James Landreth wrote:I've started breeding rhubarb. Our summers are getting hotter and drier, so it's actually hard to get it through now in full sun. I have one that I grew from seed two years ago and I'm saving seed from it and others this year.


James, have you tried for yield in the shade at all?  With those giant leaves I would expect rhubarb to be able to grow in shade, but I'm not sure how they'll do.  I've been collecting varieties to see how they do, but it's early days.  I'm planning to throw all seeds formed in a shady area this year to see how things progress.  I'm always looking for greater yields in the understory.




It can do well in the shade, so this year most of my new rhubarb plantings were under my old apple trees. I have almost no shade on this property unfortunately. I'm not sure how deep of shade it can take, but mine still gets morning and evening sun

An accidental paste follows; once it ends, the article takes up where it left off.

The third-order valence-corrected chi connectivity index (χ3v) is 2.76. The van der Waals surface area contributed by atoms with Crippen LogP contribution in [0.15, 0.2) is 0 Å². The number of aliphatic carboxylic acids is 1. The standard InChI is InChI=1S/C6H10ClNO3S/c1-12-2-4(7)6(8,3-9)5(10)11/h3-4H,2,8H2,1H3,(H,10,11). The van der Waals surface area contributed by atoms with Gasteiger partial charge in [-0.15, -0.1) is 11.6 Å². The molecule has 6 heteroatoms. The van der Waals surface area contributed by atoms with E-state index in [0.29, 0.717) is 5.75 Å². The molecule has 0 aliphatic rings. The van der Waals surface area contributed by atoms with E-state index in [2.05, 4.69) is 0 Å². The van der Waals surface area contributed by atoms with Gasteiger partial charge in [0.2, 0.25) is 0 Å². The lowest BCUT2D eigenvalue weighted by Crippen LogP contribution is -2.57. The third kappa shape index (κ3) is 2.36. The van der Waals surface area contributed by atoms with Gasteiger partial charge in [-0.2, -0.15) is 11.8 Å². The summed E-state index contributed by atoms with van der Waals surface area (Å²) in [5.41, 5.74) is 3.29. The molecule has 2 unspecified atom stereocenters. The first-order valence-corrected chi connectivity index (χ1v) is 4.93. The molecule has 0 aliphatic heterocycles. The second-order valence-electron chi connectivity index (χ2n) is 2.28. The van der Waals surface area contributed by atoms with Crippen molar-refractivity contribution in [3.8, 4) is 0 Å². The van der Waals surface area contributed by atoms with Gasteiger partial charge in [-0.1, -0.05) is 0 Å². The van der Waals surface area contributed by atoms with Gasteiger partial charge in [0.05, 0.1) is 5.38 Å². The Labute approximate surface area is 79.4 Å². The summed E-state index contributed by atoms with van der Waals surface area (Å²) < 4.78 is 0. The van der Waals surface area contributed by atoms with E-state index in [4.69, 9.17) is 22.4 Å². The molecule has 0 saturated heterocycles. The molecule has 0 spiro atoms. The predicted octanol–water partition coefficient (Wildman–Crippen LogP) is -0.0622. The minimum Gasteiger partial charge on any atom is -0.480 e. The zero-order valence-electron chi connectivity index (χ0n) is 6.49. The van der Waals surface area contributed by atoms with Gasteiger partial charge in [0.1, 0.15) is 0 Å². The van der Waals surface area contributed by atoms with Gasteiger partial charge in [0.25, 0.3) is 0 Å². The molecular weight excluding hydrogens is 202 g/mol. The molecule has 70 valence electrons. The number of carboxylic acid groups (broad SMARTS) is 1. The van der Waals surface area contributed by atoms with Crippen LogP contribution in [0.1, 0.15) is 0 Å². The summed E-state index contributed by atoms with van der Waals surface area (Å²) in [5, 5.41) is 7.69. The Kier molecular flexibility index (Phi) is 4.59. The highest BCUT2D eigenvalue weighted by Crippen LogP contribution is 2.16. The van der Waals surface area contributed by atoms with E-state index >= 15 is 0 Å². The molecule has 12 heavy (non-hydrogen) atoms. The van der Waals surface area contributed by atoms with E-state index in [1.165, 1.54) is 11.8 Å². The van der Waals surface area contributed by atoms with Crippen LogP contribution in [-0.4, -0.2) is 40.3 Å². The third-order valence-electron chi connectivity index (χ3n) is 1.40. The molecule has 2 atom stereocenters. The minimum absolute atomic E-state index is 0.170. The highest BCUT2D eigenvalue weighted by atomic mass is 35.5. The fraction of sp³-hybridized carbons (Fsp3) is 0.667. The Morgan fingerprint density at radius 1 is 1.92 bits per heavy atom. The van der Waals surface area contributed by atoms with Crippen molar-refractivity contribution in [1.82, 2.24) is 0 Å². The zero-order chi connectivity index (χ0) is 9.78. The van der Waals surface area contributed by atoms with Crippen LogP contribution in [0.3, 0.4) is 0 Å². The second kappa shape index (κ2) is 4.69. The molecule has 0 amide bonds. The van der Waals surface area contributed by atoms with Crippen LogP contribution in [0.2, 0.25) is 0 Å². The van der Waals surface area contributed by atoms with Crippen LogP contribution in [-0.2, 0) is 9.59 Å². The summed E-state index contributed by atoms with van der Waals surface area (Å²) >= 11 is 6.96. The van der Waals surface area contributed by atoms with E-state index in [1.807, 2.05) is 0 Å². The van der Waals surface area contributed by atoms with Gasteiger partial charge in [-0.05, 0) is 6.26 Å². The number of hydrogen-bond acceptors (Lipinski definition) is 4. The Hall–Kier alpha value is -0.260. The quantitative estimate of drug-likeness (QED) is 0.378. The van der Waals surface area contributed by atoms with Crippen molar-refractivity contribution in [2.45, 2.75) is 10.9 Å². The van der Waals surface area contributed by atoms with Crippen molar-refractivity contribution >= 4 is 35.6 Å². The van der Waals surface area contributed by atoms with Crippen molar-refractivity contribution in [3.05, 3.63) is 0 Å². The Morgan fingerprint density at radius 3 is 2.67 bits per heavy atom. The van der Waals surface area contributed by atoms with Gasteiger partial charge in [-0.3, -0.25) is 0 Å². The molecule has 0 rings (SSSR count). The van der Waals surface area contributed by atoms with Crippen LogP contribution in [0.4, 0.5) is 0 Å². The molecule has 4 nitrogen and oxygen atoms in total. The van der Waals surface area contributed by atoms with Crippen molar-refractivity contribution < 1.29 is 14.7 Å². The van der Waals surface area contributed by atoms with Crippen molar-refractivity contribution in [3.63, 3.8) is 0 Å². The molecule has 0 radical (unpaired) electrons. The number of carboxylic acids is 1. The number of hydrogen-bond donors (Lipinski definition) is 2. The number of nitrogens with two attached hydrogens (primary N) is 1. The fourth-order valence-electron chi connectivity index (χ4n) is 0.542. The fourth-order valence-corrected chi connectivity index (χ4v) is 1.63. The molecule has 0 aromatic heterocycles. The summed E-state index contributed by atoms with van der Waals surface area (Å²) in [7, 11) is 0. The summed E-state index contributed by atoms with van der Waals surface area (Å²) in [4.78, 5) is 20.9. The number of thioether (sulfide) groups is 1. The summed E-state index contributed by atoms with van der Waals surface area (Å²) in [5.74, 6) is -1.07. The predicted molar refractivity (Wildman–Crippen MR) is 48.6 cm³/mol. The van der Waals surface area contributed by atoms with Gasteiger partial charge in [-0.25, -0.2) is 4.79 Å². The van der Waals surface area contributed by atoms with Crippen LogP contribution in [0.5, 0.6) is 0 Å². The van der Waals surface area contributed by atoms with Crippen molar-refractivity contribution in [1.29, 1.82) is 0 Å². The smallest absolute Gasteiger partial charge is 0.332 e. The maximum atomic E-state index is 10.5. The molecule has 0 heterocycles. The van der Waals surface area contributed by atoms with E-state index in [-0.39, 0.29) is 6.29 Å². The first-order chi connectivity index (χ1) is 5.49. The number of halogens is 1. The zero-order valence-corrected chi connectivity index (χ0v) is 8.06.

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Triton Nomad wrote:
Big leaf maple can in theory give syrup but I tried and it didn't work (not even a trickle of sap).



I was able to tap our Big Leaf Maples twice, but with warming climate, it's hard to manage it here.  You need freezing nights after the leaves have fallen from the tree (this winter, we had lots of freezing nights in November, but the trees weren't dormant), and the days have to be above freezing. And, once the buds are on the trees, the sap stops flowing. And, if you tap when the trees aren't flowing, the tap often seals back up...meaning you have to tap again. The first year we tried it, we got gallons of sap from two maples.....and then the next year we got nothing. And then didn't try again until we had that month of snow in Feb/March last year. We just drilled tiny holes in 6 inch branches on my kid's Tree Fort House and stuck some metal straws in them. We got a few quarts of sap that way (we would have had more if we'd drilled with a big drill, but I was just using our little manual drill and doing quick and easy drilling!)